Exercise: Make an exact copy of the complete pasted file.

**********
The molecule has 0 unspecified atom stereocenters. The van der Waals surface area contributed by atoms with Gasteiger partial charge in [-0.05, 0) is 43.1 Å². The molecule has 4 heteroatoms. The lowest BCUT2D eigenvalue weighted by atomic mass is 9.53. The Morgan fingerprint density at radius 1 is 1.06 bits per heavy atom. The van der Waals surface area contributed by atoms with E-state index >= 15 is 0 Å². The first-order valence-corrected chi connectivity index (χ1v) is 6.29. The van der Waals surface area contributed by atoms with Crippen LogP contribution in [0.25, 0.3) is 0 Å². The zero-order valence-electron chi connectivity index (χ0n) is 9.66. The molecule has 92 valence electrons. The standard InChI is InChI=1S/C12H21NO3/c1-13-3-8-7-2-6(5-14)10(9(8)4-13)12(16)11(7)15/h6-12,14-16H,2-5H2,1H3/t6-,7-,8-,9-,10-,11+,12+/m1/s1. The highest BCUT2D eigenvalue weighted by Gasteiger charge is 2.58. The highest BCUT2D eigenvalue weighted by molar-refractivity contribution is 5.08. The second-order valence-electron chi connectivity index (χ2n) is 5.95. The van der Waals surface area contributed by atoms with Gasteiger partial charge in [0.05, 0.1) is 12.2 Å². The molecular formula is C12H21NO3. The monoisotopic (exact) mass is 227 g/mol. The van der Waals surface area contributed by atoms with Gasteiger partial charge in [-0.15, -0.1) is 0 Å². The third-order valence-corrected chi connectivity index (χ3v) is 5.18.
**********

The molecule has 0 unspecified atom stereocenters. The van der Waals surface area contributed by atoms with Gasteiger partial charge in [-0.05, 0) is 43.1 Å². The molecule has 4 heteroatoms. The lowest BCUT2D eigenvalue weighted by atomic mass is 9.53. The Morgan fingerprint density at radius 1 is 1.06 bits per heavy atom. The van der Waals surface area contributed by atoms with E-state index >= 15 is 0 Å². The first-order valence-corrected chi connectivity index (χ1v) is 6.29. The van der Waals surface area contributed by atoms with Crippen LogP contribution in [0.25, 0.3) is 0 Å². The zero-order valence-electron chi connectivity index (χ0n) is 9.66. The molecule has 92 valence electrons. The standard InChI is InChI=1S/C12H21NO3/c1-13-3-8-7-2-6(5-14)10(9(8)4-13)12(16)11(7)15/h6-12,14-16H,2-5H2,1H3/t6-,7-,8-,9-,10-,11+,12+/m1/s1. The highest BCUT2D eigenvalue weighted by Gasteiger charge is 2.58. The highest BCUT2D eigenvalue weighted by molar-refractivity contribution is 5.08. The second-order valence-electron chi connectivity index (χ2n) is 5.95. The van der Waals surface area contributed by atoms with Gasteiger partial charge in [0.05, 0.1) is 12.2 Å². The molecular formula is C12H21NO3. The monoisotopic (exact) mass is 227 g/mol. The van der Waals surface area contributed by atoms with Gasteiger partial charge in [-0.15, -0.1) is 0 Å². The third-order valence-corrected chi connectivity index (χ3v) is 5.18.